Title text: The keys to successfully throwing a party are location, planning, and one of those aircraft carrier steam catapults.
- To experience the interactivity of this game, visit the original comic.
| This explanation may be incomplete or incorrect: Created by Thor, God of Thunder. Table for all combinations should be made, maybe with clear marking of those that cannot be thrown. Please mention here why this explanation isn't complete. Do NOT delete this tag too soon.|
If you can address this issue, please edit the page! Thanks.
As the comic celebrates the book, which was released on Tuesday, September 3rd, 2019, the comic was thus also released on a Tuesday to coincide with the release day and probably replacing that week's normal Wednesday release. This was the same timing used for another of Randall's book releases, when 1608: Hoverboard came out on the Tuesday when Thing Explainer came out. Although the Hoverboard comic is much more complex than this one, they are both dynamic and interactive, with animations a part of them.
In this comic the viewer can select a person/Pikachu/god/squirrel as the thrower and an object (including a person, Pikachu, or squirrel) to be thrown, and get an animation of how the selected throw would work out, along with an estimated distance of the throw (both in SI units and in other very arbitrary units; see table below) if the throw was possible. Impossible throws include ones in which the thrower is smaller than the thrown object. The formula/guideline is apparently based on a chapter from the book. One special case to the calculations is Thor's hammer, which is enchanted such that only those deemed "worthy" are able to lift it. As such, despite its mass being liftable by many of the characters, only Thor, God of Thunder (who is canonically worthy), and self-created characters who are well over the human records for height (272 cm) and/or weight (635 kg) are shown to actually be able to throw it. Also Thor is the only one who uses furlongs to measure his distances.
There are 7 throwers + 1 open option and 15 + 1 things to throw, giving a total of 105 different combinations for the static elements; see the table below plus those for the open option. The open option can be defined by height, weight and a 1-4 scale of atleticism. But only Thor (or an unrealistically tall and heavy custom character) can throw all 15, with three of the objects (George Washington, hammer, and car) unthrowable by any of the other premade characters. The smaller critters can throw only a few things, so the total number of throws is much less than 100. Still there is an animation for all 105 combinations, but with no throw distance for some. An object with negative weight (you probably) flies backwards.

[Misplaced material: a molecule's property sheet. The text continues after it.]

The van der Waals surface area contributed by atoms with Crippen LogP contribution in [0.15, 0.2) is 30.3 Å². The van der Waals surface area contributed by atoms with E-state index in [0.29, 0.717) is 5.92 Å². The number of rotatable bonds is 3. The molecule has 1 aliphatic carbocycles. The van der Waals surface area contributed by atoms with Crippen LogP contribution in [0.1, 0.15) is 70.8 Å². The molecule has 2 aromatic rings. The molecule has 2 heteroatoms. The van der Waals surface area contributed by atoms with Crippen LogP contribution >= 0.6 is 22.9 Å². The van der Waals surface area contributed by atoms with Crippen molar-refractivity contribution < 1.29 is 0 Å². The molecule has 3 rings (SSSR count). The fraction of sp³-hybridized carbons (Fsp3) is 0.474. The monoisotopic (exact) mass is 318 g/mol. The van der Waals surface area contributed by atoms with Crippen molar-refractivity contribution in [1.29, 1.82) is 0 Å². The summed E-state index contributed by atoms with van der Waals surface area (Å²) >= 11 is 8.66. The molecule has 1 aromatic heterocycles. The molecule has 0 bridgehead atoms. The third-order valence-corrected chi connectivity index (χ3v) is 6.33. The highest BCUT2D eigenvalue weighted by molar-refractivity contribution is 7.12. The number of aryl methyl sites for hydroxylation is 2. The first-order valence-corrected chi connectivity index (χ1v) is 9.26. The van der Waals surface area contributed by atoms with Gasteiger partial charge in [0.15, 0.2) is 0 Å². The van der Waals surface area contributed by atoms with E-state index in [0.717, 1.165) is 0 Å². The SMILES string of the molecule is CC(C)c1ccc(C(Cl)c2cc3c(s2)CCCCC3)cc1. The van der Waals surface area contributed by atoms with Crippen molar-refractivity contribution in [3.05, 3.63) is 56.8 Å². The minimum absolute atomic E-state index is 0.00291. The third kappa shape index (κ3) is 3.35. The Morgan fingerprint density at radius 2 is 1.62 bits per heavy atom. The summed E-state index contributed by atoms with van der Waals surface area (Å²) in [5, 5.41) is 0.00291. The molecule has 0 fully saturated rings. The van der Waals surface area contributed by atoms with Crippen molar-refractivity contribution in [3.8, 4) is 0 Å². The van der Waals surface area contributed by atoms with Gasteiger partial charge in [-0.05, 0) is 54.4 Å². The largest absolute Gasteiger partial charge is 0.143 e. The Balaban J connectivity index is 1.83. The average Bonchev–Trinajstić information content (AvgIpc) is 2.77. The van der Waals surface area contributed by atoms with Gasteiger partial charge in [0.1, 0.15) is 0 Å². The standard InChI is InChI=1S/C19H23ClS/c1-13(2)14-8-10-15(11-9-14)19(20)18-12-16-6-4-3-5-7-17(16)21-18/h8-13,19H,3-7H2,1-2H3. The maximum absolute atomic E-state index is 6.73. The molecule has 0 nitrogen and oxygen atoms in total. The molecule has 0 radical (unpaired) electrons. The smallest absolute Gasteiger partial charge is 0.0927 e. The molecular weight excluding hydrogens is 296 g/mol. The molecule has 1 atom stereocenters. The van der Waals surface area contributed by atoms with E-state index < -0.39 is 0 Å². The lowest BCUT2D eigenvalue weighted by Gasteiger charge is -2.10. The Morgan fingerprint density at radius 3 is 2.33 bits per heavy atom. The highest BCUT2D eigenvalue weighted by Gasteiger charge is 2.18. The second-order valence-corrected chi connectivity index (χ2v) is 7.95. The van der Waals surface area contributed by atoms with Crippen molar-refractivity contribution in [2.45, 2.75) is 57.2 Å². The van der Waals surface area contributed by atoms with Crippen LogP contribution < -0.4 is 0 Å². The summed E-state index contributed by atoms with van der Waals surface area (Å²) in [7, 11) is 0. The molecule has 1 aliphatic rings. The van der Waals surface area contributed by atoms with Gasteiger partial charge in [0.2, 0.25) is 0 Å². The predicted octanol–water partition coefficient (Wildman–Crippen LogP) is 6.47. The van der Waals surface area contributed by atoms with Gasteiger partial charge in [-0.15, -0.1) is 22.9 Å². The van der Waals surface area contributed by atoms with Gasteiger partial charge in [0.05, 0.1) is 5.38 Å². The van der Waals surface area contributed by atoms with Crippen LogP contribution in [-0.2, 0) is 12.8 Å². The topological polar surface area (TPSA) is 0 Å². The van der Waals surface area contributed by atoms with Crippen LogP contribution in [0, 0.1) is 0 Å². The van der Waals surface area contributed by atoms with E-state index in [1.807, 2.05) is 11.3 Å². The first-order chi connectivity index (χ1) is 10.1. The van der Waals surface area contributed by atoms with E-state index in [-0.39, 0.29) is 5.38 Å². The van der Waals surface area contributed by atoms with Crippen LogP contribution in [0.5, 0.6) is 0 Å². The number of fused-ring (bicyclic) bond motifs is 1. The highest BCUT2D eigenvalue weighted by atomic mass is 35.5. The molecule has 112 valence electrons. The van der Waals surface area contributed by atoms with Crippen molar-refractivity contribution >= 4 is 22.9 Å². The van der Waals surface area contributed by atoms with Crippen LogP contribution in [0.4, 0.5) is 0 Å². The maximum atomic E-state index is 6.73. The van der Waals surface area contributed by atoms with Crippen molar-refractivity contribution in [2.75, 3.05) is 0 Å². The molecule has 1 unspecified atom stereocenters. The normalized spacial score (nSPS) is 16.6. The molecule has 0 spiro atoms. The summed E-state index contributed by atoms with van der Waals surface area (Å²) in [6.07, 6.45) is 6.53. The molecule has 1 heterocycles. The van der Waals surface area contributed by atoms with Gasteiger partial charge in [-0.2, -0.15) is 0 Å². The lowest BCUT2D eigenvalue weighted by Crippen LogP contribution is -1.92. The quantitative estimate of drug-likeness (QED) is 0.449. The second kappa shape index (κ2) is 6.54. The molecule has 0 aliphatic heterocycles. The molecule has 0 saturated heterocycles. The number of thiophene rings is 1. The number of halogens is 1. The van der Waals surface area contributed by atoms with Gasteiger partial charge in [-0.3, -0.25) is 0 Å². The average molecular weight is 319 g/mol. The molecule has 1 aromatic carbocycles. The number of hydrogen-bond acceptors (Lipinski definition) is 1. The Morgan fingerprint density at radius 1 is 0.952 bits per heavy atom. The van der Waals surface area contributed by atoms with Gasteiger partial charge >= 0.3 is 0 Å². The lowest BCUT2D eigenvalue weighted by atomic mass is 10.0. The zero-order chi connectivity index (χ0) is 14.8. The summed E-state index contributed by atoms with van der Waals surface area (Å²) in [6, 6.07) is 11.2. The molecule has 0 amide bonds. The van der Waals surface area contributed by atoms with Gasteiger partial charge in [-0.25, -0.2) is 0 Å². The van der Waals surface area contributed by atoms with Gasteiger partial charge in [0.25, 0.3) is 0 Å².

The athleticism scale also defines the character used for the animation.
The title text refers to throwing a party (a colloquial synonym of hosting a party) and first makes the assumption of actually giving hints for giving a party, and then switching to suggest a mechanism to literally throw a huge object, such as a house with a party going on inside. An aircraft steam catapult is a mechanism to launch aircraft from ships, typically used on aircraft carriers.
Throwers and throw items
George Washington, Pikachu, and a squirrel are both throwers and throw items.
- An NFL quarterback is the average American's perception of a highly athletic individual; gridiron football is a full-contact sport that requires durability, speed, and precision.
- George Washington was the first president of the United States of America. Although seen as a capable leader, there is nothing  to indicate that he was an exceptional thrower. He is also used as a throwing item to represent the likelihood of a thrower distance with an average human as the projectile.
- Pikachu is a species of Pokémon, and the mascot of the Pokémon franchise as a whole. Although Pikachu are not normally shown to throw things, the Super Smash Bros series shows they are perfectly capable of picking things up that do not significantly out-size them. Its presence as a throwing item appears to reference the most recently released Pokémon games as of the comic's release, Pokémon Let's Go Pikachu and Pokémon Let's Go Eevee, where the partner Pokémon of the respective title is not kept in a Poké Ball but thrown into battle when deployed.
- According to Pokédex entries throughout the series, the average Pikachu is 1'04" (0.4m) tall and weighs 13.2 lbs (6kg). Randall appears to have done his research, as a custom thrower with these stats and default athleticism will have near-identical results to Pikachu for both thrower and thrown item.
- Carly Rae Jepsen is a Canadian music artist.
- Thor is the god of thunder in Norse mythology, wielding a hammer that returns to its wielder when thrown. He is also featured in Marvel comics, and is portrayed by Chris Hemsworth (listed below) in the Marvel Cinematic Universe series of films. Thor was previously referenced in 2097: Thor Tools.
- Chris Hemsworth is an Australian film actor, best known for his role as Thor in the Marvel Cinematic Universe.
- A squirrel is a small mammal of the family Sciurade, known for hoarding acorns. Squirrels have been a recurring topic on xkcd, and have been used in What if? in lieu of a subject that Randall really doesn't want to draw. Due to their small size, a squirrel is also selectable as a throwing item.